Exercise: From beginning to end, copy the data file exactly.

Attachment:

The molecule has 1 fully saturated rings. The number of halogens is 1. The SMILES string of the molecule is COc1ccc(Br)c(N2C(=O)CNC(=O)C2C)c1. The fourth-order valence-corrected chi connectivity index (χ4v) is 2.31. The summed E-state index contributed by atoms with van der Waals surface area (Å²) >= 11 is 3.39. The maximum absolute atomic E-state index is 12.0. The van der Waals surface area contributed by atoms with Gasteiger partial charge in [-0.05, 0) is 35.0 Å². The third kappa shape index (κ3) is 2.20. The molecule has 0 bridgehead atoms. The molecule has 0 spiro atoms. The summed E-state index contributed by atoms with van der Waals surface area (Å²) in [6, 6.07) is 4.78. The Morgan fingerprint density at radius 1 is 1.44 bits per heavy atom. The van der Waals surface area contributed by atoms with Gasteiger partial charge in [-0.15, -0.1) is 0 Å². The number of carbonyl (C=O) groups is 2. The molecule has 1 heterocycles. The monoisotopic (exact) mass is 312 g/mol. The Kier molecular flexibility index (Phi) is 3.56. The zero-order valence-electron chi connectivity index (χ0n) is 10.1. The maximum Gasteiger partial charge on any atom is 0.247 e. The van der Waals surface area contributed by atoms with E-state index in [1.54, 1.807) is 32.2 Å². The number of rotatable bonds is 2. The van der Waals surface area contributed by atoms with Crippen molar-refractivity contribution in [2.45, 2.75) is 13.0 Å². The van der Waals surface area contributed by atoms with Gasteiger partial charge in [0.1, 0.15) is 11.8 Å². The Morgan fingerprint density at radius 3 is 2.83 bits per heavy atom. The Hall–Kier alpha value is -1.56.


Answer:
The molecule has 1 fully saturated rings. The number of halogens is 1. The SMILES string of the molecule is COc1ccc(Br)c(N2C(=O)CNC(=O)C2C)c1. The fourth-order valence-corrected chi connectivity index (χ4v) is 2.31. The summed E-state index contributed by atoms with van der Waals surface area (Å²) >= 11 is 3.39. The maximum absolute atomic E-state index is 12.0. The van der Waals surface area contributed by atoms with Gasteiger partial charge in [-0.05, 0) is 35.0 Å². The third kappa shape index (κ3) is 2.20. The molecule has 0 bridgehead atoms. The molecule has 0 spiro atoms. The summed E-state index contributed by atoms with van der Waals surface area (Å²) in [6, 6.07) is 4.78. The Morgan fingerprint density at radius 1 is 1.44 bits per heavy atom. The van der Waals surface area contributed by atoms with Gasteiger partial charge in [-0.15, -0.1) is 0 Å². The number of carbonyl (C=O) groups is 2. The molecule has 1 heterocycles. The monoisotopic (exact) mass is 312 g/mol. The Kier molecular flexibility index (Phi) is 3.56. The zero-order valence-electron chi connectivity index (χ0n) is 10.1. The maximum Gasteiger partial charge on any atom is 0.247 e. The van der Waals surface area contributed by atoms with E-state index in [1.54, 1.807) is 32.2 Å². The number of rotatable bonds is 2. The van der Waals surface area contributed by atoms with Crippen molar-refractivity contribution in [2.45, 2.75) is 13.0 Å². The van der Waals surface area contributed by atoms with Gasteiger partial charge in [0.1, 0.15) is 11.8 Å². The Morgan fingerprint density at radius 3 is 2.83 bits per heavy atom. The Hall–Kier alpha value is -1.56.